The Garden Guide

Book: Gardening Science - Soils, Manure and the Environment
Chapter: Chapter 1: Earths and Soils

Pulverisation and aeration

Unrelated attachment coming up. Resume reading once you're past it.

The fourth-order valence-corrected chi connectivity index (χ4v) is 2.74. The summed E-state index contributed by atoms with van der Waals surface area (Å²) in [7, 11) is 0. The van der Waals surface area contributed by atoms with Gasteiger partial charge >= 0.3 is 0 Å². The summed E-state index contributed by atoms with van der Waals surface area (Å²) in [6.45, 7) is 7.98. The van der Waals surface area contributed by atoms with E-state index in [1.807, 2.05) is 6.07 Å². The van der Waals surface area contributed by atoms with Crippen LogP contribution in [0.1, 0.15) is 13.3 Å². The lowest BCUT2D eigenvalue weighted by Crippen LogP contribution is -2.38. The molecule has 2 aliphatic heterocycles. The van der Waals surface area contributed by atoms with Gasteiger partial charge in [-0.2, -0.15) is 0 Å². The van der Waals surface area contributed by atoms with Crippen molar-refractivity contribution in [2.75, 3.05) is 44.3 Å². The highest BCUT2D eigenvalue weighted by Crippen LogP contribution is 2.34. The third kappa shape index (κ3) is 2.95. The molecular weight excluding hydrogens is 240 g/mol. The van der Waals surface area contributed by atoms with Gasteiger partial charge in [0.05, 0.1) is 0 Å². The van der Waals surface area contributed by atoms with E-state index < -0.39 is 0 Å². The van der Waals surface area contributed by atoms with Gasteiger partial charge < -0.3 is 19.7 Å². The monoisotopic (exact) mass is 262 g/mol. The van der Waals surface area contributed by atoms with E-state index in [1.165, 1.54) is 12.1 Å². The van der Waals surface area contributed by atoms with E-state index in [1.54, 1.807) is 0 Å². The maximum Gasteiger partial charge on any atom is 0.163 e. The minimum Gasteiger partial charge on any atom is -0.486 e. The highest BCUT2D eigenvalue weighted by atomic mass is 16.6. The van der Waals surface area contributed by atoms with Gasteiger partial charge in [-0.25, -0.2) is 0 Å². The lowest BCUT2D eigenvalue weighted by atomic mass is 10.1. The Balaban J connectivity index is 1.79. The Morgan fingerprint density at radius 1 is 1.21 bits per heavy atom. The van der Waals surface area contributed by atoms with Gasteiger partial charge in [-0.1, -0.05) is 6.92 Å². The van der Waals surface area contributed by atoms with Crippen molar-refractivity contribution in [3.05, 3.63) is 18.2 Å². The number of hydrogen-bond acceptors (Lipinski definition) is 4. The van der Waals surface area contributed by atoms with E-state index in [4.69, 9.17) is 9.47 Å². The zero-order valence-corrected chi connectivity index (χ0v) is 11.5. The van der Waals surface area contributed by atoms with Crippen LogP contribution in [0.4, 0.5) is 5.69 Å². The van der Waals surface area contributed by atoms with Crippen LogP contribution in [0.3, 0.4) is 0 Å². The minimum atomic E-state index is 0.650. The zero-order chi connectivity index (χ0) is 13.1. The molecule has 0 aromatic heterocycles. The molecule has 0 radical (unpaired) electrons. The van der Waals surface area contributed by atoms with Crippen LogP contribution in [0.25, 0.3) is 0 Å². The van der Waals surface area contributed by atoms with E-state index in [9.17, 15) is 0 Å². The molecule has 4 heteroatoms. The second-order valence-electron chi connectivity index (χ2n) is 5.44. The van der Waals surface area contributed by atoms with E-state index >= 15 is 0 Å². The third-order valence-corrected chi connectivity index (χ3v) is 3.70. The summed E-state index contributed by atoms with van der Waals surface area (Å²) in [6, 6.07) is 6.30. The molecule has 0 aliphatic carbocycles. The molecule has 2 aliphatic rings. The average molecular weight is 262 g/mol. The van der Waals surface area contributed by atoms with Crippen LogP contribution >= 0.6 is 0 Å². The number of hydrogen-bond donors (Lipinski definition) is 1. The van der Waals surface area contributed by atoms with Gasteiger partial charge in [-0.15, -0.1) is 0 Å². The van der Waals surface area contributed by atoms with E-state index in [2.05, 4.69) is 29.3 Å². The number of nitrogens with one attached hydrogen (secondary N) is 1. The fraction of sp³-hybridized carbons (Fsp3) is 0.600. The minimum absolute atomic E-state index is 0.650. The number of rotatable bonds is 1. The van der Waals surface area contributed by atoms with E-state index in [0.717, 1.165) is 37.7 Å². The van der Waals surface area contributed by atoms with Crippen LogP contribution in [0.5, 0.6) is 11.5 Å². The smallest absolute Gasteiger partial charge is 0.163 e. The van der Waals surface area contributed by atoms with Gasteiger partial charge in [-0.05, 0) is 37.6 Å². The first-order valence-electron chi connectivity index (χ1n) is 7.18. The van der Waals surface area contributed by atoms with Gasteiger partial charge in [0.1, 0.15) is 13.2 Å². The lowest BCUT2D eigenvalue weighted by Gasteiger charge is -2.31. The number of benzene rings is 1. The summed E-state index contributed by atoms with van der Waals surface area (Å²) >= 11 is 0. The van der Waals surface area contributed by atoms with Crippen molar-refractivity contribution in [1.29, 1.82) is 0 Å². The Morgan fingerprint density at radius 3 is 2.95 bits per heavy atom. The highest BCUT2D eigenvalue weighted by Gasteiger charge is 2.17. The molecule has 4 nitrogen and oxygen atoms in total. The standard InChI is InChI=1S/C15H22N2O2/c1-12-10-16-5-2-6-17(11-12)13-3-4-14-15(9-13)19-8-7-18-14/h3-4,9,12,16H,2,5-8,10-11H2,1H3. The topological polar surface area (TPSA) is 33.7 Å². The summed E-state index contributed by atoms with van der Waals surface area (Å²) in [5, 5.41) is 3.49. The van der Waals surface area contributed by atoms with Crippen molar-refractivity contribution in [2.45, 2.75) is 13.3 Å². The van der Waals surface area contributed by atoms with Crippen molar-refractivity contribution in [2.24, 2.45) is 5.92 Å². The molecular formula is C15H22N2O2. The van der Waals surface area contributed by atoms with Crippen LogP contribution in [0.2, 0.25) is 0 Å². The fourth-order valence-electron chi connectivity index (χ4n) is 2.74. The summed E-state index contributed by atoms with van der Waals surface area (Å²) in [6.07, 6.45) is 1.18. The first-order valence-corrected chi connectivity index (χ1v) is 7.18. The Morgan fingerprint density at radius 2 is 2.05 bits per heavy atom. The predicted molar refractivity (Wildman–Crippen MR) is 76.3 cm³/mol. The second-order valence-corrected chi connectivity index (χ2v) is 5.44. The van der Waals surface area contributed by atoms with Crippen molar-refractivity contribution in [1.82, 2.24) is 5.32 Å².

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1212. By means of pulverisation a portion of atmospheric air is buried in the soil. This air, so confined, is decomposed by the moisture retained in the earthy matters. Ammonia is formed by the union of the hydrogen of the water with the nitrogen of the atmosphere; and nitre, by the union of oxygen and nitrogen; carbonic acid gas, and carburetted hydrogen are also obtained from the air. Heat is given out during these processes, and 'hence,' as Dr. Darwin remarks (Phytoloqia, sect. xii. 1.), 'the great propriety of cropping lands immediately after they have been comminuted and turned over; and this the more especially, if manure has been added at the same time, as the process of fermentation will go on faster when the soil is loose, and the interstices filled with air, than afterwards, when it becomes compressed with its own gravity, the relaxing influence of rains, and the repletion of the partial vacuums formed by the decomposition of the enclosed air. The advantage of the heat thus obtained in exciting vegetation, whether in a seed or root, especially in spring, when the soil is cold, must be very considerable.'